The Financial Industry Regulatory Authority (FINRA) has ordered Wells Fargo Advisors, LLC (Wells Fargo) to pay a $500,000 fine and $241,974.34 plus pre-judgment interest in restitution to customers for allegedly making unsuitable recommendations to customers to purchase structured repackaged asset-backed trust securities (STRATS).
From approximately 2005 to 2012, Wells Fargo made unsuitable STRATS recommendations to its retail customers, selling nearly $12 million worth of the complex structured products. According to FINRA, Wells Fargo failed to properly educate its registered representatives about the risks associated with STRATS and that the customers had the potential to suffer significant losses. FINRA also found that Wells Fargo’s internal-use STRATS brochures were not fair and balanced and neglected to provide an appropriate basis for evaluating the risks and therefore the suitability of the STRATS. Wells Fargo did not admit to or deny FINRA’s findings. Continue Reading
According to the U.S. Securities and Exchange Commission (SEC), from February 2012 through January 2014, Christopher A. Novinger and Brady J. Speers, and their company NFS Group, LLC d/b/a Novers Financial (collectively the “Defendants”) fraudulently offered and sold life settlement interests. In so doing, the SEC claims that Mr. Novinger and Mr. Speers made false and misleading representations to prospective investors about their purported business experience and financial expertise and that the Defendants misrepresented the investments.
The SEC alleged that Mr. Novinger and Mr. Speers also constructed fake, meaningless titles for themselves to make investors believe that they were experienced and sophisticated financial advisers. The SEC alleged that Mr. Novinger and Mr. Speers used terms such as “licensed financial consultant,” “licensed consultant,” and “licensed financial strategist” toward that end. In truth, they had no training relating to securities and non-insurance related financial products, including life settlements. The SEC also alleged that the Defendants told investors that the life settlement investments were “safe,” “risk free,” “safe as CDs,” “the most secure, safe method for growing funds,” “federally insured,” and finally comprised of “polices insured with large, A-rated companies and backed by Federal Reserves.” Continue Reading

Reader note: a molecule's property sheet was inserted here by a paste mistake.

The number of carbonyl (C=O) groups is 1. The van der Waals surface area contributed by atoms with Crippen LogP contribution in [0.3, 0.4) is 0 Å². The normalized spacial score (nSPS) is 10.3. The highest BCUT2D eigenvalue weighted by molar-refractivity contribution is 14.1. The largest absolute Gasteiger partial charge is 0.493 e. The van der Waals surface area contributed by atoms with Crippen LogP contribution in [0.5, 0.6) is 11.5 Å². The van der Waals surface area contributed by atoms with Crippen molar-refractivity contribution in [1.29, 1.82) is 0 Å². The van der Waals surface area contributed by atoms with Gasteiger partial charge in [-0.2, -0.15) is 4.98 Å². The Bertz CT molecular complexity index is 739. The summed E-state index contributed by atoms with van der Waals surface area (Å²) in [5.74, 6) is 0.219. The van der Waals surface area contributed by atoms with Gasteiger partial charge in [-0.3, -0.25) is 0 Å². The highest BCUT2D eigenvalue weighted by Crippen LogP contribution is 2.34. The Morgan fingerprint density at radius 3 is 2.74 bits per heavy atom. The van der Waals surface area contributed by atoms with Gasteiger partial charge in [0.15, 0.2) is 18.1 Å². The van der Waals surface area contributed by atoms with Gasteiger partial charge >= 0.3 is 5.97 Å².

The U.S. Supreme Court made its decision on a key 401(k) lawsuit, Tibble v. Edison. This suit was initially filed in 2007 by employees against their employers for having mutual funds with excessive fees in the 401(k) plan.
Their retirement plan had a selection of 40 funds, six of which were retail share class funds and are more costly than institutional share class funds. The U.S. District Court granted the plaintiffs a judgment of $370,732 from the high fees in three of the retail share funds. The other three funds appealed to the ninth U.S. Circuit Court of appeals and eventually to the Supreme Court. Continue Reading
Oriental Financial Services Corp. (Oriental) was fined $245,000 by the Financial Industry Regulatory Authority (FINRA) for failing to maintain a proper supervisory system to comply with Federal securities laws, namely, that its supervisory system failed to identify and review concentrated purchases of Puerto Rico municipal bonds and closed-end funds; and failing to disclose on customer confirmations the markups and markdowns for riskless principal transactions in Puerto Rico closed-end funds.
Without admitting or denying the findings, Oriental consented to FINRA’s sanctions and findings that if failed to disclose approximately $2.9 million in markups and markdowns on customer trade confirmations. According to FINRA, Oriental’s registered representatives continued selling the municipal bonds and closed-end funds even after the municipal bond rating had been downgraded to junk status. Consequently, Oriental Financial Services has agreed to submit to FINRA the procedure of how it intends to properly identify, review and correct any unsuitable, concentrated Puerto Rico bond purchases. Continue Reading
The U.S. Commodity Futures Trading Commission (CFTC) has ordered Florida resident Anthony Lauria and his Fort Lauderdale, Florida based company, Gold Coast Bullion, Inc., to pay nearly $10 million for committing illegal off-exchange precious metals fraud.
The CFTC Order states that Gold Coast Bullion used telemarketers to solicit customers to invest in financed precious metals transactions. According to the CFTC Order, Anthony Lauria and the Gold Coast Bullion telemarketers represented to investors that in order to purchase the precious metals, they needed to deposit about 25% of the total metal value, that Gold Coast Bullion would arrange for the investor to receive a loan for the remaining 75%, and the investor would pay a finance charge on the loan. Continue Reading